First Nations musician Mitch Tambo has been announced as an ambassador for UNICEF, a role in which he will be raising awareness about child rights and issues affecting children across Australia and beyond. 

The proud Gamilaraay man, who has previously worked as a youth social worker before his 2019 appearance on ‘Australia’s Got Talent’, said he’s particularly passionate about lending his voice to issues affecting Indigenous Australian children. 

“When the opportunity arose for me to become an ambassador for UNICEF, what excited me the most aside from the fact that they are across 190 different countries, is that they are committed to creating and collaborating on programs and ways to make a positive impact across Aboriginal communities within our own backyard,” Mitch told HuffPost Australia.

Mitch Tambo poses during a media call for Eurovision - Australia Decides at Gold Coast Convention and Exhibition Centre on February 07, 2020 in Gold Coast, Australia. 

“Although I have a passion and love for all people and want to head abroad to help those in need, it’s also very important to me that first and foremost I’m contributing to making a difference in my own backyard. So, to have this opportunity with UNICEF to collaborate and be a part of the team is really exciting to me.” 

As a qualified youth social worker, Mitch has worked in hospitals, foster care and “with those entering the juvenile justice and incarceration systems” across rural and metropolitan areas of Australia.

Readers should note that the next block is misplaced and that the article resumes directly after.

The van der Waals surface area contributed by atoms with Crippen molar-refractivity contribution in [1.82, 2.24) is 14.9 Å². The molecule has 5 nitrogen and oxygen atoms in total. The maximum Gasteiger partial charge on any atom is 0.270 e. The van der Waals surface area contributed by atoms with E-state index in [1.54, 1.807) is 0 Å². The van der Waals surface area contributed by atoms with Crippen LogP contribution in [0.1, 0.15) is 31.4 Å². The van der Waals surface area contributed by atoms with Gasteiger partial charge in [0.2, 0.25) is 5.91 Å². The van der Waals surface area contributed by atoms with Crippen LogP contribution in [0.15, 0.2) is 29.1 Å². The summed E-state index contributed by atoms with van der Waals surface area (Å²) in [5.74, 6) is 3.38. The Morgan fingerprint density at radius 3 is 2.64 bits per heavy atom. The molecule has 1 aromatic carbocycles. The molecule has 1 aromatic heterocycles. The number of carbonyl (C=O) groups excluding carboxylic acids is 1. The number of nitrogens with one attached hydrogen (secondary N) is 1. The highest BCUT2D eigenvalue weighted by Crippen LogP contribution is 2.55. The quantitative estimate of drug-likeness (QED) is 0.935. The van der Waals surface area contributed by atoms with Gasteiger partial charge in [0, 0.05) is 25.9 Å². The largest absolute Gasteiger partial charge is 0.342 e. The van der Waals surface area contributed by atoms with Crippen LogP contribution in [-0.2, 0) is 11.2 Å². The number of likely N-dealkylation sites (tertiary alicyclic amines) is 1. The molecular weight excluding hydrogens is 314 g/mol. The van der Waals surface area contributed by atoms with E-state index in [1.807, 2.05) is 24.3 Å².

“We’re thrilled to have Mitch on board and thank him for using his platforms to advocate for child rights and progress,” said Tony Stuart, UNICEF Australia CEO.

“Mitch’s passion for cultural awareness, inclusive education and mental health support is fantastic and we look forward to working on campaigns with him that help to give every child a fair chance.”

Mitch made headlines last year when he performed a rendition of John Farnham’s ‘You’re The Voice’ in his traditional language on ‘Australia’s Got Talent’. 

In a recent interview with HuffPost Australia, he said it’s “incredible to be in this position, to be able to sing in my language and celebrate my identity and belonging”.

He said it’s an opportunity to recognise “my ancestors who have been here since the beginning of creation spoke this language”. 

“When we look at reconciliation and music, I just think it’s so important to encourage people and First Nations youth to engage in identity and self, which is such a great starting point because as soon as you connect with that, you start to own it.” 

Source: Huffington Post Australia Athena2